Everyone has an agenda. This, in itself, is not a bad thing. But you should know what their agenda is before you go embracing their data, conclusions, and politics. Mom and Dad used to tell us to wait a half hour after lunch to go back in the water at the beach. Their agenda probably had more to do with them wanting just a half hour of relaxation than it did cramps. Here’s Politico’s About Us page. I found it by scrolling down to the bottom of their homepage. I also like Snopes to debunk stories that sound either too good or too bad to be true (see political memes above). Some sites, like FactCheck.Org even publish how they’re funded. FactCheck, is a resource I like, but it is commonly cited as having a liberal bias. Finally, don’t forget to check the politicians’ websites. Fingers crossed they list clear information about where your politicians stand on the issues and what they’re doing in your name.
Spend a little time considering what you really care about, then research what’s happening in your community (local, state, and national). Then research your candidates so you can pick one who most matches your concerns.
You can take it slow. And maybe you should; it’s not easy. I like what Rand Paul has to say about staying out of foreign conflicts, but I would never vote for a man who said if you believe that every American has the right to quality health care “You’re basically saying you believe in slavery.” Things get messy in politics, but that doesn’t mean we should opt out.
Did you notice in any of the above where I told you what you should think and why? You didn’t. Well. Maybe the part about campaign finance reform, but okay. That’s not my point. Of course I care if my candidates win or lose, but I care more that we become involved. This is my country. It is your country. If you’re not willing to stand up and be FOR us, work FOR us, then you shouldn’t call yourself an American. Not being involved has resulted in one current presidential candidate leading in the popular polls. That he can spout his filthy rhetoric and retain his popularity is beyond me. I find it frightening, but I also believe he is a direct result of our disinvolvement in the political system.
Hell yes, I want America to be a great country. But I’m more interested in watching a good game in the elections. A fair one. One that involves the best of the best political players. Any other scenario, in my mind anyway, is pointless.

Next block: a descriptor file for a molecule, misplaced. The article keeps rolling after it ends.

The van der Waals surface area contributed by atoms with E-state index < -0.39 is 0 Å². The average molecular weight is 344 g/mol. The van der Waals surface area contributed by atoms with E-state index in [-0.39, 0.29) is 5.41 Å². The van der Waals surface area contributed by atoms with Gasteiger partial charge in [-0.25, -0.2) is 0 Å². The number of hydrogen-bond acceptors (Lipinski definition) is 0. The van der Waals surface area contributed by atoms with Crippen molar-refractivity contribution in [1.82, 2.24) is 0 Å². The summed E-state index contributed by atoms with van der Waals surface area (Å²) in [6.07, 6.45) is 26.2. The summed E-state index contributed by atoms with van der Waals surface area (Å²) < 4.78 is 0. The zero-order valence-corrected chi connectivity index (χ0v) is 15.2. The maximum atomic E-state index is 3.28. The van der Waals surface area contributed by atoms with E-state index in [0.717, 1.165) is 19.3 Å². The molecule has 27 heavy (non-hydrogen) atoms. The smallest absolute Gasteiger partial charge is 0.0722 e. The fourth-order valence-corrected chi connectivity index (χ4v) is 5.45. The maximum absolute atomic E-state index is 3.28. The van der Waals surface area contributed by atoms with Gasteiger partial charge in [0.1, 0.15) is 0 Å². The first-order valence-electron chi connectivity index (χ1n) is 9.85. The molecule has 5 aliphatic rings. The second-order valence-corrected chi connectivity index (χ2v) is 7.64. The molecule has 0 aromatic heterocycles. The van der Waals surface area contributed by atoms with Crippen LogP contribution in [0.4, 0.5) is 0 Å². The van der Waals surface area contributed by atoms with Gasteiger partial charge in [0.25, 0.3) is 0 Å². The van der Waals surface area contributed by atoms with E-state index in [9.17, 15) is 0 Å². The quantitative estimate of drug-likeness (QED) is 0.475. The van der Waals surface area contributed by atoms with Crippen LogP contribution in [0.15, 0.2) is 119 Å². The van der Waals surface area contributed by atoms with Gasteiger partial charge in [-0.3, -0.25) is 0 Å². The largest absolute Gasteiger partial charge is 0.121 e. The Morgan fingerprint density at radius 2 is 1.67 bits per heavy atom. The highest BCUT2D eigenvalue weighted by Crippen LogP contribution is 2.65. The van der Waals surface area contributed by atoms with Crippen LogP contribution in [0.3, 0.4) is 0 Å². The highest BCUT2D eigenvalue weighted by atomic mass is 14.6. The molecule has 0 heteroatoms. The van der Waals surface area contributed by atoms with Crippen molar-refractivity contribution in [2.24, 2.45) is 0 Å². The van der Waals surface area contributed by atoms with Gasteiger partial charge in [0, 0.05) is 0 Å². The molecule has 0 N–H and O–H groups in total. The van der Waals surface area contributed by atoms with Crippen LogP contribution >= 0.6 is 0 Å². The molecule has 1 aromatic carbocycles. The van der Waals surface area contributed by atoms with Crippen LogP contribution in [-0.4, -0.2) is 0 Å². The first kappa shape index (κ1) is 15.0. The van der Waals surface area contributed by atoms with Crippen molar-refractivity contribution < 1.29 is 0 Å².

On the one hand, I’d like to know who Neil deGrasse Tyson plans to support in the presidential elections. But on the other? I hope he never answers that question publicly. Why? Because politics is outside of his realm of expertise. I mean, sure, there are plenty of scientific and environmental issues looming large on the political stage these days: Flint; 2015 as the warmest year in the history of recording such a thing; fracking and the increased incidence of earthquakes… But these are all single issues, though, which should be discussed and discovered separately, just like every other issue that is important to the voting populace.
Something’s been bothering me for a long time… relative to how we come to our opinions about the world. It’s been a growing irksome thing, to me, for decades. It started back when Princess Diana began visiting one impoverished area then another. Her intent was heartfelt — the way she highlighted our failings as a species was quite effective. And we all adored her using her position for the good. But in the intervening 30-odd years, that scheme has turned grossly self-serving. I never cared when Angelina Jolie went to Africa (and wherever else) to lend her celebrity to the plight of the impoverished. I always figured it was a ploy to put herself in the public eye and make a bigger name for herself. Maybe she does have a good heart, but how do I know? I don’t know the woman.
And these days it’s come to the level of downright ridiculousness. Who in their right mind would rely on someone like Jenny McCarthy to instruct their opinion about vaccinations? That’s not smart. Of course it’s not! Who would take as scientific truth that the earth is flat because some rapper is claiming it? Come on! Are we even for real? And don’t get me started about celebrity endorsements of political leaders. I could care less who some backwoods, longbearded, famous-assed redneck thinks will make a good president. And I’ll add just one more item to this list: I’m sure as hell not gonna listen to some dude (any dude) tell me what can or cannot happen inside of my uterus. Let’s just get that straight right now.